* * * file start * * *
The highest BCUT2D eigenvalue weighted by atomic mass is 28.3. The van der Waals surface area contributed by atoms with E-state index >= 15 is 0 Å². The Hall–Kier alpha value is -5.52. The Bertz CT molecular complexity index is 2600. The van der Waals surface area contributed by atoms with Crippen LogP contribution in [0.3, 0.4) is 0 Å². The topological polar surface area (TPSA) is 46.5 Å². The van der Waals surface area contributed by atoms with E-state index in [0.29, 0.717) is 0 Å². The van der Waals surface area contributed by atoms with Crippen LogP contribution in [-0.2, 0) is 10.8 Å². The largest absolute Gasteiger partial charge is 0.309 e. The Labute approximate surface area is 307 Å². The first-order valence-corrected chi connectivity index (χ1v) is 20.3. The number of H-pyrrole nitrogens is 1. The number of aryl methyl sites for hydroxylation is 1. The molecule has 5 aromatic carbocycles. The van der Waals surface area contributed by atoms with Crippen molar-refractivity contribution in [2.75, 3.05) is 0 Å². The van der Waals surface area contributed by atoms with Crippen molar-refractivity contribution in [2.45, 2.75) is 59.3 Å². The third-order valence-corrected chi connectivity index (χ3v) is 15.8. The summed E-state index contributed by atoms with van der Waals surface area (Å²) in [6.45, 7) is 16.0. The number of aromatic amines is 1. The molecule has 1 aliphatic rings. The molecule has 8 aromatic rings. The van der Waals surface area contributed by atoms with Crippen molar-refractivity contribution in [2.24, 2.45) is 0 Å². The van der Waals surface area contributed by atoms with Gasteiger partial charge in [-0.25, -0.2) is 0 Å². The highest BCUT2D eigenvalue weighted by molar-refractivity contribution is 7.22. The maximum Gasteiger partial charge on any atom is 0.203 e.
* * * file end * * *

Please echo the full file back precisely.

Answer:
The highest BCUT2D eigenvalue weighted by atomic mass is 28.3. The van der Waals surface area contributed by atoms with E-state index >= 15 is 0 Å². The Hall–Kier alpha value is -5.52. The Bertz CT molecular complexity index is 2600. The van der Waals surface area contributed by atoms with Crippen LogP contribution in [0.3, 0.4) is 0 Å². The topological polar surface area (TPSA) is 46.5 Å². The van der Waals surface area contributed by atoms with E-state index in [0.29, 0.717) is 0 Å². The van der Waals surface area contributed by atoms with Crippen LogP contribution in [-0.2, 0) is 10.8 Å². The largest absolute Gasteiger partial charge is 0.309 e. The Labute approximate surface area is 307 Å². The first-order valence-corrected chi connectivity index (χ1v) is 20.3. The number of H-pyrrole nitrogens is 1. The number of aryl methyl sites for hydroxylation is 1. The molecule has 5 aromatic carbocycles. The van der Waals surface area contributed by atoms with Crippen molar-refractivity contribution in [2.75, 3.05) is 0 Å². The van der Waals surface area contributed by atoms with Crippen molar-refractivity contribution in [2.45, 2.75) is 59.3 Å². The third-order valence-corrected chi connectivity index (χ3v) is 15.8. The summed E-state index contributed by atoms with van der Waals surface area (Å²) in [6.45, 7) is 16.0. The number of aromatic amines is 1. The molecule has 1 aliphatic rings. The molecule has 8 aromatic rings. The van der Waals surface area contributed by atoms with Crippen molar-refractivity contribution in [2.24, 2.45) is 0 Å². The van der Waals surface area contributed by atoms with Gasteiger partial charge in [-0.25, -0.2) is 0 Å². The highest BCUT2D eigenvalue weighted by molar-refractivity contribution is 7.22. The maximum Gasteiger partial charge on any atom is 0.203 e.